Alexi Mostrous and Richard Ford
February 27, 2009
Laws that allow officials to monitor the behaviour of millions of Britons risk “hardwiring surveillance” into the British way of life, the country’s privacy watchdog has warned.
Richard Thomas told The Times that “creeping surveillance” in the public and private sectors had gone “too far, too fast” and risked undermining democracy.
The Information Commissioner warned that proposals to allow widespread data sharing between Whitehall and the private sector were too far-reaching and that plans to create a giant database of every telephone call, e-mail and text message risked turning everyone into a suspect. “In the last 10 or 15 years a great deal of surveillance in public and private places has been extended without sufficient thought to the risks and consequences,” said Mr Thomas, 59. “Our society is based on liberty and democracy. I do not want to see excessive surveillance hardwired into British society.”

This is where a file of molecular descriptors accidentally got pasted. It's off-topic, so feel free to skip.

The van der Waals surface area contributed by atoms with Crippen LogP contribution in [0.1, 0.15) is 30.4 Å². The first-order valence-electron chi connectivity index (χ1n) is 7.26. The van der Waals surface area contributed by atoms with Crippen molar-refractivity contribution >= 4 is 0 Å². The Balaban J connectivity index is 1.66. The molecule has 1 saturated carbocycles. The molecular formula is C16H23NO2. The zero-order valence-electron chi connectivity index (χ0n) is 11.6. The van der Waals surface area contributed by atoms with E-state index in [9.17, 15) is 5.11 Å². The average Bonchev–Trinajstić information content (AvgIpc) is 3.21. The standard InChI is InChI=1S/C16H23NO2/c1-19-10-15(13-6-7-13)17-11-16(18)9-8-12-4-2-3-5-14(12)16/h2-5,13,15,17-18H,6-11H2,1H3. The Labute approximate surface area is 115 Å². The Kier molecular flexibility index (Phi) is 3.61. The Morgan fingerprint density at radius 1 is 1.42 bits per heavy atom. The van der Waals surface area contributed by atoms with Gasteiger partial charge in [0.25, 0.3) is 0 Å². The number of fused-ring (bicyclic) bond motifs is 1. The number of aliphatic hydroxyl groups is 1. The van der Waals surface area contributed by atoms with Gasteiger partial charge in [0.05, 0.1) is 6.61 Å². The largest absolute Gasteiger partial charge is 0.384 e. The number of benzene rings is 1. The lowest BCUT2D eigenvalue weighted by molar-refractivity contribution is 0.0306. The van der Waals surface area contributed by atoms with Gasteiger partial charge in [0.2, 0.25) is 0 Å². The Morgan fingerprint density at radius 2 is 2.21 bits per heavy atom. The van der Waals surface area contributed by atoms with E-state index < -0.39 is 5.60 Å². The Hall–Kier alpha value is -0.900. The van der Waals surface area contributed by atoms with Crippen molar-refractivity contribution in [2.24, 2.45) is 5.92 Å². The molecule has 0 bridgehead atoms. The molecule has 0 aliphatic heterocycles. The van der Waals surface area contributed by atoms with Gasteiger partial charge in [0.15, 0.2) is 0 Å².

He criticised proposals going through Parliament to allow mass data sharing between government departments and the private sector. Campaigners have claimed that Section 152 of the Coroners and Justice Bill would enable the transfer of health and tax records to private companies such as insurance firms and medical researchers.
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